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Made by Nancy.

In our home, Christmas music plays all day, sometimes even Ol’ Blue Eyes.  Our fire still flickers but it’s gas now, not a Yule log.  We still feast on turkey but a breast, not a whole bird.  ‘Though there are always mince pies and shortbread, our afters is no longer plum pud, but Cam’s favourite cheese cake.  It feels exactly right – perfect for us – and I’m deeply thankful for that.

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Made by Julie.

The very act of establishing a new, personal, tempo – in three-quarter time – around the holidays served to bind us to our celebration in a more meaningful way.  We realized there is no pressure to adopt those time-honoured traditions of our parents and grandparents.  Nor do we have to follow any observances currently in vogue.

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Made by Jean.

In our hearts we embraced a small handful of intimate rituals; our festive Christmas traditions, chosen to honour Yuletide wonder – no excesses, no stress.  Intentional.  Sustainable.  Enjoyable.  We are small in numbers, but large on fun and love and that’s what Christmas really is – love.  That, I know for sure.

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Made by Sue.

My wish for you, dear readers, is that Christmas brings to your home the love, warmth and comfort of your favourite people and your favourite traditions – a celebration that is uniquely perfect for you.

Merry Christmas!

xxxx

‘Til next time, y’all…

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Made by Carolyn.

*“The Christmas Waltz” was written for Frank Sinatra by Sammy Cain and June Styne and was recorded in 1954.

The Christmas Waltz

Frosted window panes, candles gleaming inside
Painted candy canes on the tree.
Santa’s on his way, he’s filled his sleigh with things
Things for you and for me.

It’s that time of year when the world falls in love
Ev’ry song you hear seems to say “Merry Christmas”,
“May your New Year dreams come true”
And this song of mine in three-quarter time
Wishes you and yours the same thing, too.

[instrumental-first verse]

It’s that time of year when the world falls in love
Ev’ry song you hear seems to say, “Merry Christmas”,
“May your New Year dreams come true”
And this song of mine in three-quarter time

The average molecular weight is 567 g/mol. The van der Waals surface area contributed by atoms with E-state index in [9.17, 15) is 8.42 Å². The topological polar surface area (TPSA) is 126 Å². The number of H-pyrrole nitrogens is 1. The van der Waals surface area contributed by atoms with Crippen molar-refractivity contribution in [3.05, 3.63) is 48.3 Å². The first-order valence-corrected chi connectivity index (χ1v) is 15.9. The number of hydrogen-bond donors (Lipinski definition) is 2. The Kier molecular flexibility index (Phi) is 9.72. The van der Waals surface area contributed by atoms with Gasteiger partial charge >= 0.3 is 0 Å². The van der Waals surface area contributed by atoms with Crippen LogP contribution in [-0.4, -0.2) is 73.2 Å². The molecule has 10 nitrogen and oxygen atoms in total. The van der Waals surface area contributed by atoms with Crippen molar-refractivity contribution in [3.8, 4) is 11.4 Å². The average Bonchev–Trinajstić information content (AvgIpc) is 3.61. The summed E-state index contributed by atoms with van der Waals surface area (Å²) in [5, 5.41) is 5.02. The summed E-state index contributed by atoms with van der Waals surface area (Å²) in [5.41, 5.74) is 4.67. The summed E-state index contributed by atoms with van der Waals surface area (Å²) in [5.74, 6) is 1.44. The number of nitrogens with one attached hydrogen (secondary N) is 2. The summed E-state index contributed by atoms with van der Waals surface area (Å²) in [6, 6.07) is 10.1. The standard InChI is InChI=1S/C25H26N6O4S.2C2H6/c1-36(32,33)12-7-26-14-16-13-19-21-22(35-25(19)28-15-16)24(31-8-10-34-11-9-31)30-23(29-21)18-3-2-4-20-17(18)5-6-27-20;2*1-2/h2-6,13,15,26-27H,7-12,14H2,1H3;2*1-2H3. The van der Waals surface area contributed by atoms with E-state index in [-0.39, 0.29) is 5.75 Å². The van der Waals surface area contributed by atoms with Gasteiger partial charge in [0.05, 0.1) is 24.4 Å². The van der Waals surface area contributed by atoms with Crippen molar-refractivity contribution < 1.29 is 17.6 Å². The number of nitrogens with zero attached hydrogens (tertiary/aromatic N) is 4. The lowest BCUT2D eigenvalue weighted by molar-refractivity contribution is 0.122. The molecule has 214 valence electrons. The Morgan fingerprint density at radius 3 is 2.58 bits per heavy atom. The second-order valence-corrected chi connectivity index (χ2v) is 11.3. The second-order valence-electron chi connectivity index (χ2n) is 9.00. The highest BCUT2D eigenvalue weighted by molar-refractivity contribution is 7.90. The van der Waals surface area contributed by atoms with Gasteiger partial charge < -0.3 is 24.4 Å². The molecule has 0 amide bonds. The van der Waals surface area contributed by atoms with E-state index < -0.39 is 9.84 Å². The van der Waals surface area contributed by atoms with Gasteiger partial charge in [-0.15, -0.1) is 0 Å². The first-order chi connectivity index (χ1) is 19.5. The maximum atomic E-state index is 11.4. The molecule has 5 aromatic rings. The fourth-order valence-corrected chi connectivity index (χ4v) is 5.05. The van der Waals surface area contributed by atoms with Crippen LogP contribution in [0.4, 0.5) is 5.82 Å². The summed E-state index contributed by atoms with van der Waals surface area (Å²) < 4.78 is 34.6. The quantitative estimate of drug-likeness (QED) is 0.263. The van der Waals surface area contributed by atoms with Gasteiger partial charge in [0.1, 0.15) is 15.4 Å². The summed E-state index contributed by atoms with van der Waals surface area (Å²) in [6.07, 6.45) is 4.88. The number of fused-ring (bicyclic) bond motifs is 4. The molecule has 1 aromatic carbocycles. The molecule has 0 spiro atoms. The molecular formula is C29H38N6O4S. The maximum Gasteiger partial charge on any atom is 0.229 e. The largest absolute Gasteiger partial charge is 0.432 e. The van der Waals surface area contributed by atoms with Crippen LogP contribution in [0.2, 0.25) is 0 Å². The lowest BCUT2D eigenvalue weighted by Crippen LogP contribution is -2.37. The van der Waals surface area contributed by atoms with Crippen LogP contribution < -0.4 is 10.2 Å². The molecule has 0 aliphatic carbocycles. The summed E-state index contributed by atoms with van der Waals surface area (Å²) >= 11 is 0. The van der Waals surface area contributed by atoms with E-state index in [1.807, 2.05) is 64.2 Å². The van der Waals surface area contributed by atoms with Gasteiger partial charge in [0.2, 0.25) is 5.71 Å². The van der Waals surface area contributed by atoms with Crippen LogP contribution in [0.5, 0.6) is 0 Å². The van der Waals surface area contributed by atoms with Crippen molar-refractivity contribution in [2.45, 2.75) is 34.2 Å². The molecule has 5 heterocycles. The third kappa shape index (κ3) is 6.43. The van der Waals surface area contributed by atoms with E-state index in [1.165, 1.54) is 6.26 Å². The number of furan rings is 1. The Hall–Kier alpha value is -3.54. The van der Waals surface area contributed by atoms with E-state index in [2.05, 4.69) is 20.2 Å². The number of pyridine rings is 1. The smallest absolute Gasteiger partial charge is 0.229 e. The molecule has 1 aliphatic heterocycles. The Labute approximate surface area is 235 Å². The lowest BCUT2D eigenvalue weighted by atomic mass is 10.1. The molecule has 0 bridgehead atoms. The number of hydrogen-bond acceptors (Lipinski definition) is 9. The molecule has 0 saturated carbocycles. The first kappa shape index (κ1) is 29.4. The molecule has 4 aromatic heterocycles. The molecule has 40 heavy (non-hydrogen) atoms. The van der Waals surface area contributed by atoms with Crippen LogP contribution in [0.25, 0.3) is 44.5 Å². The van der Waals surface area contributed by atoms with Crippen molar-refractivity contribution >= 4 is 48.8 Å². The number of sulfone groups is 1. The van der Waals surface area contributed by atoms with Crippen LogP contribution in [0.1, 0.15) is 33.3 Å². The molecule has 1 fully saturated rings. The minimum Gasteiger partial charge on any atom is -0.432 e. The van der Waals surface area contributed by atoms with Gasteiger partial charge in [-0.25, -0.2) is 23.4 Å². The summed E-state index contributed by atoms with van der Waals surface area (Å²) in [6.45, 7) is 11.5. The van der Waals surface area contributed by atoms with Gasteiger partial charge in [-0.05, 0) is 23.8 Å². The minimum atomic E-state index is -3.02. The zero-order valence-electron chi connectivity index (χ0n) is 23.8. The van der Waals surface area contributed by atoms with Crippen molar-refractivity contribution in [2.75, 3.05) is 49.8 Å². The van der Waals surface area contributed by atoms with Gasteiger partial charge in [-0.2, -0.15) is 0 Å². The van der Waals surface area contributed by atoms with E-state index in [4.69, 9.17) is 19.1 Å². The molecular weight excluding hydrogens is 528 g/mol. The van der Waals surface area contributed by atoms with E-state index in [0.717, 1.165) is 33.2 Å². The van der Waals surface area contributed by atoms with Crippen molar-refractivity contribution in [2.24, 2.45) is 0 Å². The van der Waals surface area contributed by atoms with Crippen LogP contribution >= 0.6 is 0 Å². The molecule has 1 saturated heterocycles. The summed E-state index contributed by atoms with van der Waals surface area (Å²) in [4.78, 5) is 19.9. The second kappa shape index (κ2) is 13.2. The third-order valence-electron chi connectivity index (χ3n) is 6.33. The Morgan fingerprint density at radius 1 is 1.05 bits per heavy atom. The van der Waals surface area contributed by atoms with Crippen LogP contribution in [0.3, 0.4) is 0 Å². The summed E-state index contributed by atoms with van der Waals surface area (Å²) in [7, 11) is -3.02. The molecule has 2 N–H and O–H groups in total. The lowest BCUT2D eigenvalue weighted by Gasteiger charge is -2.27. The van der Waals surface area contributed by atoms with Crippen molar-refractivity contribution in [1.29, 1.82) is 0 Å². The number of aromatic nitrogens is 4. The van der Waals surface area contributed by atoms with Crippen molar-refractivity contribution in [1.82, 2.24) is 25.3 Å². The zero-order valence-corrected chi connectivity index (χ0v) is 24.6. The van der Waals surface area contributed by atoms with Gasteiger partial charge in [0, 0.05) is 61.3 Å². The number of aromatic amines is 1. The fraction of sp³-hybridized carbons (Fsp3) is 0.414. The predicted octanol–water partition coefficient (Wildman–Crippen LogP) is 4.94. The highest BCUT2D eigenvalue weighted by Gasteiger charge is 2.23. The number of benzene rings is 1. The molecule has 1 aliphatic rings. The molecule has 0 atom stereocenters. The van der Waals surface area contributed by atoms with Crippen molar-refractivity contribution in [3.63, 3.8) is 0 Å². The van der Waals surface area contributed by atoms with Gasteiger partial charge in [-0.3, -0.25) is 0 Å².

Wishes you and yours the same thing, too.

If you’d like to listen:  “The Christmas Waltz”

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Made by Laurie.

Racing Against Myself

She had passed her whole life as does everyone,
rushing and dreaming in blind, deaf refusal of the miracle of each moment.”*

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It’s dreich today and I’m incarcerated again, so…  Writing.

Recently I completed a blogging course #MyBlogSchool http://myblogschool.ca which was a delight, start to finish.  If you want to start a blog of your own, or if you’re floundering with your writing, I highly recommend this class!!!  The instructor is pure gold!

There are eight modules and I mentally assigned myself one each week for eight weeks but I fell behind.  I hastily dashed off a note to the instructor, explaining/justifying my tardiness and received the mother of all wake-up calls: You can’t fall behind! And, The only person in the race is YOU!

Yikesabee!  So, so true of me.

That a dear, on-line friend, a woman I’ve met only once, knows so much about me and seems to have such an accurate and deep insight into my psyche was a bit astonishing. 

First, allow me to introduce this adroit diviner:  Our instructor, Kerry.  Many years ago, a friend who has blogged since blogs were first invented (much like Kerry, herself), suggested that I would thoroughly enjoy reading (subscribing to) “Pickle Me This” (Kerry’s blog):  http://picklemethis.com If you love books and good writing, this is the blog for you!  I visited Kerry’s site, fell in love, subscribed and thus began my fan-girling of Kerry.